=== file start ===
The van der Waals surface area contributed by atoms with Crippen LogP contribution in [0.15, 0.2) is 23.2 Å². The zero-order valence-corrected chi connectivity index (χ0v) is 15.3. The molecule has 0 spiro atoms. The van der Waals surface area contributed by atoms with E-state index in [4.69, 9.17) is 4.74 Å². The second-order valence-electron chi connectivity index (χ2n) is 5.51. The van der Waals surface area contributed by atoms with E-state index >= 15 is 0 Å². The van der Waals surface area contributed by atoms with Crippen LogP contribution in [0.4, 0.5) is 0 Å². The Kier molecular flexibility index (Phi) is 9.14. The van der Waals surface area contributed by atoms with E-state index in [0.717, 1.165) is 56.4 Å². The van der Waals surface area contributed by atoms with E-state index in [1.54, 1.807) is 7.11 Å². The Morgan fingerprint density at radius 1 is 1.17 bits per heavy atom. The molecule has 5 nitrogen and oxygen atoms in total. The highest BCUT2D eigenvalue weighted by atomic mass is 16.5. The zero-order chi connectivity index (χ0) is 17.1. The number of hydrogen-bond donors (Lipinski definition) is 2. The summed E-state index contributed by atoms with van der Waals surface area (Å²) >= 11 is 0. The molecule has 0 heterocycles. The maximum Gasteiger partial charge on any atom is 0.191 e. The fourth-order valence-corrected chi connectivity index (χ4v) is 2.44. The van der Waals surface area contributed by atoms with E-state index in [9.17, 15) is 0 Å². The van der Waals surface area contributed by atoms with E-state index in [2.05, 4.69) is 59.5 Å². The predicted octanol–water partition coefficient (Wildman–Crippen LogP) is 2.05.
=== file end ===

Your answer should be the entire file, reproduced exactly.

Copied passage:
The van der Waals surface area contributed by atoms with Crippen LogP contribution in [0.15, 0.2) is 23.2 Å². The zero-order valence-corrected chi connectivity index (χ0v) is 15.3. The molecule has 0 spiro atoms. The van der Waals surface area contributed by atoms with E-state index in [4.69, 9.17) is 4.74 Å². The second-order valence-electron chi connectivity index (χ2n) is 5.51. The van der Waals surface area contributed by atoms with E-state index >= 15 is 0 Å². The van der Waals surface area contributed by atoms with Crippen LogP contribution in [0.4, 0.5) is 0 Å². The Kier molecular flexibility index (Phi) is 9.14. The van der Waals surface area contributed by atoms with E-state index in [0.717, 1.165) is 56.4 Å². The van der Waals surface area contributed by atoms with E-state index in [1.54, 1.807) is 7.11 Å². The Morgan fingerprint density at radius 1 is 1.17 bits per heavy atom. The molecule has 5 nitrogen and oxygen atoms in total. The highest BCUT2D eigenvalue weighted by atomic mass is 16.5. The zero-order chi connectivity index (χ0) is 17.1. The number of hydrogen-bond donors (Lipinski definition) is 2. The summed E-state index contributed by atoms with van der Waals surface area (Å²) >= 11 is 0. The molecule has 0 heterocycles. The maximum Gasteiger partial charge on any atom is 0.191 e. The fourth-order valence-corrected chi connectivity index (χ4v) is 2.44. The van der Waals surface area contributed by atoms with E-state index in [9.17, 15) is 0 Å². The van der Waals surface area contributed by atoms with E-state index in [2.05, 4.69) is 59.5 Å². The predicted octanol–water partition coefficient (Wildman–Crippen LogP) is 2.05.